Raw vegetable plate, Maman Blanc
While my British friends enjoy the mighty roast beef, crudités are served in many homes in France every Sunday. Maman Blanc used to prepare it as a prelude to a big lunch with the extended family. A colorful and delicious celebration of the garden, it can be as simple as you like – even just grated carrot or celery with hard-boiled eggs and a mustard dressing will do.
Homework 5 minutes
Cook 1 hour 40 min
It serves 4-6
4 medium eggs (preferably organic or free range)
150g green beans
3 tlemon juice bsp
1 large cucumber
4 large, plump ripe tomatoes
2 large carrots
1 large lettuce – I like the ice queen
For the dressing
4 banana shallots, bare
40g Dijon mustard
25ml white wine vinegar
40 ml of warm water
150 ml peanut oil (or vegetable or sunflower oil)
Sea salt and black pepper flakes
Wash and cut the beets, put them in a large saucepan and cover with water. Bring to a boil, then reduce to a simmer and cook for an hour and a half (you can steam them if you prefer). Let cool slightly, then peel and slice.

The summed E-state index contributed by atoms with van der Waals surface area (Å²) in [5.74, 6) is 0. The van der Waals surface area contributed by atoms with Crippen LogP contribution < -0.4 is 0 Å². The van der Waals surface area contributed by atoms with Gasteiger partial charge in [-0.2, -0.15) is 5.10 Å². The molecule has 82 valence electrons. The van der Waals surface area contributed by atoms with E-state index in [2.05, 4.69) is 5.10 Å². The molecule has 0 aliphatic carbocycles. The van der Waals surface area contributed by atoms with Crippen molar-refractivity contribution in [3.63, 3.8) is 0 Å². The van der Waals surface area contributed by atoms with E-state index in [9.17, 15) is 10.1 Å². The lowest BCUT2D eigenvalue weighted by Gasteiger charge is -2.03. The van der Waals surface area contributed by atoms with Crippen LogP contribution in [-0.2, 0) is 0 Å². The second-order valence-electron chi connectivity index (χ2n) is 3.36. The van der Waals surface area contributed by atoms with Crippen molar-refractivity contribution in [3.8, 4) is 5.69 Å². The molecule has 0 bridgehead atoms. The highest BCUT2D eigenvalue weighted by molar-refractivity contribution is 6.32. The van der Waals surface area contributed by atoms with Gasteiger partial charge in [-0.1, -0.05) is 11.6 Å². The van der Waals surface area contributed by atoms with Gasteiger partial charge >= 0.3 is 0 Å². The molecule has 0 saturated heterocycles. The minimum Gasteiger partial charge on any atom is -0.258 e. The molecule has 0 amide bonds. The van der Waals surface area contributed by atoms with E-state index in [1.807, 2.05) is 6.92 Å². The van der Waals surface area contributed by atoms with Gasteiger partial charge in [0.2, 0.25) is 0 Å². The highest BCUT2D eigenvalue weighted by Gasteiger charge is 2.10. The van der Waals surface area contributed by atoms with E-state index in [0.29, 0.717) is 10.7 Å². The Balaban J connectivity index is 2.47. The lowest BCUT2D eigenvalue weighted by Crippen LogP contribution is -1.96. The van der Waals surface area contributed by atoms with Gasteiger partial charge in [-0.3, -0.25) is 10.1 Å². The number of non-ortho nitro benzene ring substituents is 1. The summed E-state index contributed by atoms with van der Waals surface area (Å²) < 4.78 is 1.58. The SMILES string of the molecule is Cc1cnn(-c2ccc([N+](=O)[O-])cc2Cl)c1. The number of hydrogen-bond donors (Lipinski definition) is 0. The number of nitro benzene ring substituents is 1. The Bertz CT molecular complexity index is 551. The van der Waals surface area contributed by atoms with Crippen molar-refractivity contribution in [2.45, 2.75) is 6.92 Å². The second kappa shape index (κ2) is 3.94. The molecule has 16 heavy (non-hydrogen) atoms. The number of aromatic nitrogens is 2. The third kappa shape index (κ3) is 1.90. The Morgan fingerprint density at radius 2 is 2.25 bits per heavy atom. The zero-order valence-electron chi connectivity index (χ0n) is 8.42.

While the beets are cooking, prepare the other ingredients. Boil the eggs for 10 minutes, drain and cool in cold water for a minute, then peel while the eggs are still warm. Put in a bowl of cold water and cut in half just before serving.
Cover and strain the beans, blanch in boiling salted water for two minutes, then drain and cool in a container with ice water. Drain again and set aside.
Peel and finely chop or grate the celeriac into long strips (use a mandolin or spiralizer, if you have one), then mix with two tablespoons of lemon juice (this will prevent it from turning brown).